The life sciences business takes a lot of money, a lot of time and a lot of patience for government regulation, local industry leaders said last week at a conference at Grand Valley State University.
Featured speakers at “SUMmIT 09: Drugs, Diagnostics, Devices” included Tom Cotter, director of U.S. consumer health care business development for Perrigo Co., headquartered in Allegan; Daniel H. Farkas, laboratory director of the Sequenom Center for Molecular Medicine; and Mike DeVries, managing director of venture capital firm EDF Ventures. The conference was sponsored by the West Michigan Science & Technology Initiative.
At $291 billion in 2008, the pharmaceutical market is bigger than the auto industry, Cotter pointed out. Of the 12,750 drugs in the market, 80 percent are generic, he said, which is one of Perrigo’s product lines.
With big pharma relying on a pipeline of patented medicines, spending on research and development is at about $60 billion for the industry. But much of that investment comes to little fruition. To get to the 2,900 drugs now in clinical trials, 3 million compounds must be tested, he said.
It can take $1.3 billion and 15 years to get from development to market, he said. Built into that cost is the “cost of failure,” as well as the time-value of money over the long cycle.
Yet once a drug comes to the market, profits can range into the billions annually, and that promise keeps the investment flowing, Cotter said.
Perrigo, with annual sales at $2 billion, is based on prescription generic drugs whose patents have run out, and on over-the-counter drugs, including those that used to be patented prescriptions, Cotter said. The public company has brought 61 previously prescription drugs to market over 30 years, he said.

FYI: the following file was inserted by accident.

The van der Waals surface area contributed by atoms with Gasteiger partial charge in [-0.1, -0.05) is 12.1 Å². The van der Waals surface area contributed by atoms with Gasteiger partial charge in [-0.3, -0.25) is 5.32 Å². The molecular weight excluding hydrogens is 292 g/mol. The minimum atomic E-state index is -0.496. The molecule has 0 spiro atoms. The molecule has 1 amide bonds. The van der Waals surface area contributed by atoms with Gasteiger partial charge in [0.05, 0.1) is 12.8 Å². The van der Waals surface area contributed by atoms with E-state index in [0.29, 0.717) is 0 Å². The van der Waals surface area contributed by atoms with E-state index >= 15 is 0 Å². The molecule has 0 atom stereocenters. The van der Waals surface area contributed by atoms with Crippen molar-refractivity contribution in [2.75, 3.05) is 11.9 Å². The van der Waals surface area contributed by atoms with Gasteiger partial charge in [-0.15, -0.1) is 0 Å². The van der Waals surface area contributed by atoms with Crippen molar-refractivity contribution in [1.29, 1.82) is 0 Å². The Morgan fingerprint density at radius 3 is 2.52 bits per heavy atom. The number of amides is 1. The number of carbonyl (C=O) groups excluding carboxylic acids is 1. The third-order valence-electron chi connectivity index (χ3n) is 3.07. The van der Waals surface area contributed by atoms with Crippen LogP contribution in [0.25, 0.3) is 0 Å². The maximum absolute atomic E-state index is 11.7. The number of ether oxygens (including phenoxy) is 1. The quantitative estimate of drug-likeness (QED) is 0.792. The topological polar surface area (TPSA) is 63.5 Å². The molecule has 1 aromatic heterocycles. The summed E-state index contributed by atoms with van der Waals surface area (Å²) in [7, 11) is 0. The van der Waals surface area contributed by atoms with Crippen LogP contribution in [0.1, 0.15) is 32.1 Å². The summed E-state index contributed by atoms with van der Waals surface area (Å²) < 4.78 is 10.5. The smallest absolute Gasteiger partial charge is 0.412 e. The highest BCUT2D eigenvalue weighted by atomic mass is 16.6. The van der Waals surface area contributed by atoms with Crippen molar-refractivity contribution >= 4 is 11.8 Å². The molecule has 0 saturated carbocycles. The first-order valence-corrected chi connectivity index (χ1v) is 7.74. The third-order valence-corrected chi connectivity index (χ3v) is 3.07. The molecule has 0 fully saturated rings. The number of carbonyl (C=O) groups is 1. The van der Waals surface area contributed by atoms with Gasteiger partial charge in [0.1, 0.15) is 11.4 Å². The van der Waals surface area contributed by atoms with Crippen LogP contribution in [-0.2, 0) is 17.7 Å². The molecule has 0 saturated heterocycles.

For retailers, the profit margin on lower-cost OTC drugs is higher than on their brand-name cousins, he said. “We save money for the consumers and we make a lot more money for the retailer, so the retailers love us.”
Farkas identified several trends, including personalized medicine and companion diagnostics.
Genetic testing can be used to predict how well a patient will respond to a certain drug. In any group of patients, there will be a subset who don’t respond to a drug and another subset for whom the drug is toxic.
“Wouldn’t it be great if you could identify those individuals (ahead of time)?” Farkas said, instead of wasting time and money on ineffective drugs and possibly causing side effects for those patients. Such tests also could help pinpoint participants in clinical trials, he said.
“This phenomenon has not escaped the attention of the insurance industry,” Farkas added.
“About 20 years ago, 25 years ago, molecular diagnostics represented about 0 percent of that $15 billion to $18 billion industry. Last year — actually, the number that we’re using right now is that it’s about 10 percent of a worldwide $35 billion to $40 billion in vitro diagnostics,” he said. “So from zero to $4 billion in 20 years is pretty good.”
DeVries said the medical device industry is currently in flux as federal regulators sort out questions about which types of devices require clinical trials and which may not require Food and Drug Administration oversight at all.
“Minimally invasive surgery is exactly where the medical device world is going to continue to move,” DeVries added. “This is a robot where the surgeon sits several thousands of miles away and operates on a patient, say in California, while he’s in Cleveland. … We will begin to see more and more telesurgery where the surgeon doesn’t have to be present with the patient.”
In fact, more and more, surgery and other procedures will move out of hospitals, he said.